The role of the economist may differ from that of the manager. Economists analyze data and provide information; the manager uses this information to make decisions. The public profile may not be there, but the power of the information is great. This may explain why so many corporate CEOs rose to their positions through the economics division. 

Where do business economists tend to spend their time on the job? Take a look at the following table: 
Job Task Percentage of Time
Forecasting and analysis of U.S. economy 21%
Industry forecasting and analysis 24%
International forecasting and analysis 14%
Product forecasting, microeconomics 10%
Domestic policy analysis 8%
Other areas of analysis 14%
Administration 9%
Source: Dennis K. Hoover, "Business Economists: Not Just Forecasters," Business Economics 27 (July 1992): 56-59. 
Economists in the Government and Academe 
Almost all government agencies hire economists, and most high schools and colleges hire economics teachers. Often, an advanced degree, whether a master's or doctoral degree or a teaching certificate, is needed for these jobs, although this isn't always the case. 

In the federal government, both Congress and the Executive Branch have economic advisors. For example, the president has the Council of Economic Advisors and Congress has the Congressional Budget Office to supply economic analysis.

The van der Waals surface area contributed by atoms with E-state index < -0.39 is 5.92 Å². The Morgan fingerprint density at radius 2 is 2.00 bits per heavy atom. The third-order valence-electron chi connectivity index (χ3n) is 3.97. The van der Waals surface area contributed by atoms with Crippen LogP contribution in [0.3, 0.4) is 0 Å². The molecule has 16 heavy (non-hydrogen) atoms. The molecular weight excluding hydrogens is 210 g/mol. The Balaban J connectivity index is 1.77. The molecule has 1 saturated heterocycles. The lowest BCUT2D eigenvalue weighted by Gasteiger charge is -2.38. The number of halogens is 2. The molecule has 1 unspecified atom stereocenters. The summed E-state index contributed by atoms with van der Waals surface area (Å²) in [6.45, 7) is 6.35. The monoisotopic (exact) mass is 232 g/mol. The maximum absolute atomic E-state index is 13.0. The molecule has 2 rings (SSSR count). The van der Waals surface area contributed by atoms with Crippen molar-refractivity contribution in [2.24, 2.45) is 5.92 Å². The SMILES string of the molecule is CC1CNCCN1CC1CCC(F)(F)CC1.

As well, most departments have agencies established to perform economic research and analysis. For example, the Labor Department relies on the the Bureau of Labor Statistics to act as the principal fact-finding agency in the broad field of labor economics and statistics. The Commerce Department relies on the Bureau of Economic Analysis to act as the nation's economic accountant, preparing estimates that illuminate key national, international, and regional aspects of the U.S. economy. The Department of Agriculture relies on the Agricultural Research Service and the Environmental Protection Agency  relies on the Office of Policy, Planning, and Development. The list goes on.